# Thread: Interesting problem, any proofs?

1. ## Interesting problem, any proofs?

Let $\displaystyle x_{1},x_{2},...,x_{n}$ be positive real numbers. Prove that

$\displaystyle n^2\leq(x_1+x_2+...+x_n)(\frac{1}{x_1}+\frac{1}{x_ 2}+...+\frac{1}{x_n})$ and

$\displaystyle \frac{x_1+x_2+...+x_n}{\sqrt{n}}\leq\sqrt{(x_1)^2+ (x_2)^2+...+(x_n)^2}$

I really have no idea how to even begin this... any ideas?

2. Originally Posted by paupsers
Let $\displaystyle x_{1},x_{2},...,x_{n}$ be positive real numbers. Prove that

$\displaystyle n^2\leq(x_1+x_2+...+x_n)(\frac{1}{x_1}+\frac{1}{x_ 2}+...+\frac{1}{x_n})$ and

$\displaystyle \frac{x_1+x_2+...+x_n}{\sqrt{n}}\leq\sqrt{(x_1)^2+ (x_2)^2+...+(x_n)^2}$

I really have no idea how to even begin this... any ideas?
They are both consequence of Cauchy-Schwarz inequality: $\displaystyle |\vec{x}\cdot\vec{y}|\leq \|\vec{x}\|\|\vec{y}\|$. I let you find what to take as $\displaystyle \vec{x}$ and $\displaystyle \vec{y}$.

3. I've been looking at this problem for a while, and I can't figure out how to isolate the n's on one side, and how that is going to relate to the right-hand side.

4. Originally Posted by paupsers
I've been looking at this problem for a while, and I can't figure out how to isolate the n's on one side, and how that is going to relate to the right-hand side.

The Cauchy-Schwarz inequality expressed for sums is:

$\displaystyle \left(\sum_{i=1}^n a_ib_i\right)^2\leq\left(\sum_{i=1}^n a_i^2\right)\left(\sum_{i=1}^n b_i^2\right)$

Try letting $\displaystyle a_i=\sqrt{x_i}$ and $\displaystyle b_i=\frac{1}{\sqrt{x_i}}$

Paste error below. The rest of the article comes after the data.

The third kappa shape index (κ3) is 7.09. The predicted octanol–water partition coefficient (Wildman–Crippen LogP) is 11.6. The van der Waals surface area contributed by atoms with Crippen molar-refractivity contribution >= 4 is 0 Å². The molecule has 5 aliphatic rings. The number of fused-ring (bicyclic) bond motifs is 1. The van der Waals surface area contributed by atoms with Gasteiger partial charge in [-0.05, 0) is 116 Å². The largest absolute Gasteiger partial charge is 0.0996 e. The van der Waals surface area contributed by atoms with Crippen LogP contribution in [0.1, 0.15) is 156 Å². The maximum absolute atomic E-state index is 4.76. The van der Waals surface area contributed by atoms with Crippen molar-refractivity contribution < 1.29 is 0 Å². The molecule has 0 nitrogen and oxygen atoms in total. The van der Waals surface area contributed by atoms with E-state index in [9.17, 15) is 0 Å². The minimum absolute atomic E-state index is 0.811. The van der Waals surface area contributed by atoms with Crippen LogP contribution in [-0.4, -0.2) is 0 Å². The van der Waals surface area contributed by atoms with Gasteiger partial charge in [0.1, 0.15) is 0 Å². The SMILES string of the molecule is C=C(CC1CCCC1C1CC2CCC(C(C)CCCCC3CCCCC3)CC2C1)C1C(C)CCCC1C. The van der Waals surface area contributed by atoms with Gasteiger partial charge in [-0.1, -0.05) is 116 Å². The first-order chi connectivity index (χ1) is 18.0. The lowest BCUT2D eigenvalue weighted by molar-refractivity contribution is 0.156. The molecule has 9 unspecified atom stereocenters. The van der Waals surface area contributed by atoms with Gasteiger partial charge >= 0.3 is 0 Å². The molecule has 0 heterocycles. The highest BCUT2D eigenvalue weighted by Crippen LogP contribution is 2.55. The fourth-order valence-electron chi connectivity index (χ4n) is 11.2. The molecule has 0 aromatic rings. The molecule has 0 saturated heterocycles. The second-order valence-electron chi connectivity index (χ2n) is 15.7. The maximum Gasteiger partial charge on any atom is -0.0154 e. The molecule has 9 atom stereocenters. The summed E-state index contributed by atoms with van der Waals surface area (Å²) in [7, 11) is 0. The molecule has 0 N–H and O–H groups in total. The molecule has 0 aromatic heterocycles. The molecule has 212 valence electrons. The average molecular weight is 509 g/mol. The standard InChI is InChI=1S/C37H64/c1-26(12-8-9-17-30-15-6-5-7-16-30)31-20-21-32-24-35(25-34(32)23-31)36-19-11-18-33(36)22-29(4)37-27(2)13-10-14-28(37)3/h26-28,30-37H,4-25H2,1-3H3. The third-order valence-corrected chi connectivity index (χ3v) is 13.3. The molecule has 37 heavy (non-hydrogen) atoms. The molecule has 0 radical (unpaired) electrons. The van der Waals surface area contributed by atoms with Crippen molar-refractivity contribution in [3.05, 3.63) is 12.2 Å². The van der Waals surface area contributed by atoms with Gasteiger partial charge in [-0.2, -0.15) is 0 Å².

You can apply similar reasoning to the second problem.

5. I understand the first problem now, but I'm having a really hard time finding $\displaystyle a_i$ and $\displaystyle b_i$ for the second one. Can you explain the method of how to find them for the second one so I can use that method for the rest of the problems in my book?

6. Originally Posted by paupsers
I understand the first problem now, but I'm having a really hard time finding $\displaystyle a_i$ and $\displaystyle b_i$ for the second one. Can you explain the method of how to find them for the second one so I can use that method for the rest of the problems in my book?
Take the square root of the C-S Inequality:

$\displaystyle \sum_{i=1}^n a_ib_i\leq\sqrt{\sum_{i=1}^n a_i^2}\sqrt{\sum_{i=1}^n b_i^2}$

Now rearrange your problem a bit:

$\displaystyle (x_1+x_2+...+x_n)\leq\sqrt{(x_1)^2+(x_2)^2+...+(x_ n)^2}\sqrt{n}$

Do you see what to do now?

7. Does $\displaystyle a_i=x_1+x_2+...+x_n$ and $\displaystyle b_i=1$?

8. Originally Posted by paupsers
Does $\displaystyle a_i=x_1+x_2+...+x_n$ and $\displaystyle b_i=1$?
Yes. $\displaystyle a_i=x_i$ (not $\displaystyle x_1+x_2+...$) and $\displaystyle b_i=1$.

9. Thanks a lot for the help!

10. for question one , i attempt to prove this by Mathematical Induction .

When $\displaystyle n=1$

1^2 = $\displaystyle \frac{1}{x_1} \cdot ( x_{1} )$

Let $\displaystyle P = x_1 + x_2 + ... + x_k , Q = \frac{1}{x_1} + \frac{1}{x_2} + ... + \frac{1}{x_{k}}$

We assume $\displaystyle PQ \geq k^2$

When $\displaystyle n = k+1$

$\displaystyle ( x_1 + x_2 + ... + x_k + x_{k+1} ) \cdot ( \frac{1}{x_1} + \frac{1}{x_2} + ... + \frac{1}{x_{k}} + \frac{ 1}{x_{k+1}} )$ $\displaystyle = (P + x_{k+1} ) (Q + \frac{1}{x_{k+1}}) = $$\displaystyle PQ + 1 + \frac{P}{x_{k+1}} + x_{k+1} Q \geq k^2 + 1 + 2\sqrt{PQ}$$\displaystyle \geq k^2 + 2k + 1 = (k+1)^2$